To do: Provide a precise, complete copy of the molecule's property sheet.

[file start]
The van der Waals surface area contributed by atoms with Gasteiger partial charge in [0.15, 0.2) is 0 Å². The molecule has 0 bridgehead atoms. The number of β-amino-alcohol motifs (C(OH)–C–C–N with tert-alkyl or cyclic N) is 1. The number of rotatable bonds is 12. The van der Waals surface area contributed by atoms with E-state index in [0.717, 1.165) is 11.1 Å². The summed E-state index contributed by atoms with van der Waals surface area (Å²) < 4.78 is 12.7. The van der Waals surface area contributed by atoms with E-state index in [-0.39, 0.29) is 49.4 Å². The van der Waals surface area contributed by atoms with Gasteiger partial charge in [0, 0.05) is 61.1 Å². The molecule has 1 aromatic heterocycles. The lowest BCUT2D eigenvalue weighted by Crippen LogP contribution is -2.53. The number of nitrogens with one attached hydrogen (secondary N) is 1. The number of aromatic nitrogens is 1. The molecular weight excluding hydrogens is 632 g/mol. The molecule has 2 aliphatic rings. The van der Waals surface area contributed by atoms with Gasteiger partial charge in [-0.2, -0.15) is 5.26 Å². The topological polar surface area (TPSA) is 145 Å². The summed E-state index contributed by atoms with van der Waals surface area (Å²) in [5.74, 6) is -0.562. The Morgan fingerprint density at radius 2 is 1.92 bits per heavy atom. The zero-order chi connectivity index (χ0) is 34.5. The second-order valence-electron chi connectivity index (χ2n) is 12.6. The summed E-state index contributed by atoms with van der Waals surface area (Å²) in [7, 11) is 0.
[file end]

The van der Waals surface area contributed by atoms with Gasteiger partial charge in [0.15, 0.2) is 0 Å². The molecule has 0 bridgehead atoms. The number of β-amino-alcohol motifs (C(OH)–C–C–N with tert-alkyl or cyclic N) is 1. The number of rotatable bonds is 12. The van der Waals surface area contributed by atoms with E-state index in [0.717, 1.165) is 11.1 Å². The summed E-state index contributed by atoms with van der Waals surface area (Å²) < 4.78 is 12.7. The van der Waals surface area contributed by atoms with E-state index in [-0.39, 0.29) is 49.4 Å². The van der Waals surface area contributed by atoms with Gasteiger partial charge in [0, 0.05) is 61.1 Å². The molecule has 1 aromatic heterocycles. The lowest BCUT2D eigenvalue weighted by Crippen LogP contribution is -2.53. The number of nitrogens with one attached hydrogen (secondary N) is 1. The number of aromatic nitrogens is 1. The molecular weight excluding hydrogens is 632 g/mol. The molecule has 2 aliphatic rings. The van der Waals surface area contributed by atoms with Gasteiger partial charge in [-0.2, -0.15) is 5.26 Å². The topological polar surface area (TPSA) is 145 Å². The summed E-state index contributed by atoms with van der Waals surface area (Å²) in [5.74, 6) is -0.562. The Morgan fingerprint density at radius 2 is 1.92 bits per heavy atom. The zero-order chi connectivity index (χ0) is 34.5. The second-order valence-electron chi connectivity index (χ2n) is 12.6. The summed E-state index contributed by atoms with van der Waals surface area (Å²) in [7, 11) is 0.